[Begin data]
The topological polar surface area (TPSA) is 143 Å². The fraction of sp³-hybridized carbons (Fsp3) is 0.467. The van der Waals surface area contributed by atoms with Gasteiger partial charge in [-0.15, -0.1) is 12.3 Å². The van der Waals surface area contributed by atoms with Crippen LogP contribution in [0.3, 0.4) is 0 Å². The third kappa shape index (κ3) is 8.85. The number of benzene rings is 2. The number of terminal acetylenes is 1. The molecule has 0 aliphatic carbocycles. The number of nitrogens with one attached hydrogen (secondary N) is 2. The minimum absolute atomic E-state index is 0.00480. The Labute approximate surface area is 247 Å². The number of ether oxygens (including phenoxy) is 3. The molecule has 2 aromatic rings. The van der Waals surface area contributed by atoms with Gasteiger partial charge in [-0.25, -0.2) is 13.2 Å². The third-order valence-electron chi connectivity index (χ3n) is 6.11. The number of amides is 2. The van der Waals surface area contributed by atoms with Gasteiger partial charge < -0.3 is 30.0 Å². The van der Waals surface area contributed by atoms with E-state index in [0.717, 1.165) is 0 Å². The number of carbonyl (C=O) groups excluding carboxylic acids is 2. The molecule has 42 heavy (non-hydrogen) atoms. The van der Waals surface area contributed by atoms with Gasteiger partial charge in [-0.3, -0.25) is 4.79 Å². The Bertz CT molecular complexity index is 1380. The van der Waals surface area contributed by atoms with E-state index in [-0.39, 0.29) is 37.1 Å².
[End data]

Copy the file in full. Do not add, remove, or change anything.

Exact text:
The topological polar surface area (TPSA) is 143 Å². The fraction of sp³-hybridized carbons (Fsp3) is 0.467. The van der Waals surface area contributed by atoms with Gasteiger partial charge in [-0.15, -0.1) is 12.3 Å². The van der Waals surface area contributed by atoms with Crippen LogP contribution in [0.3, 0.4) is 0 Å². The third kappa shape index (κ3) is 8.85. The number of benzene rings is 2. The number of terminal acetylenes is 1. The molecule has 0 aliphatic carbocycles. The number of nitrogens with one attached hydrogen (secondary N) is 2. The minimum absolute atomic E-state index is 0.00480. The Labute approximate surface area is 247 Å². The number of ether oxygens (including phenoxy) is 3. The molecule has 2 aromatic rings. The van der Waals surface area contributed by atoms with Gasteiger partial charge in [-0.25, -0.2) is 13.2 Å². The third-order valence-electron chi connectivity index (χ3n) is 6.11. The number of amides is 2. The van der Waals surface area contributed by atoms with Gasteiger partial charge < -0.3 is 30.0 Å². The van der Waals surface area contributed by atoms with E-state index in [0.717, 1.165) is 0 Å². The number of carbonyl (C=O) groups excluding carboxylic acids is 2. The molecule has 42 heavy (non-hydrogen) atoms. The van der Waals surface area contributed by atoms with Gasteiger partial charge in [-0.3, -0.25) is 4.79 Å². The Bertz CT molecular complexity index is 1380. The van der Waals surface area contributed by atoms with E-state index in [-0.39, 0.29) is 37.1 Å².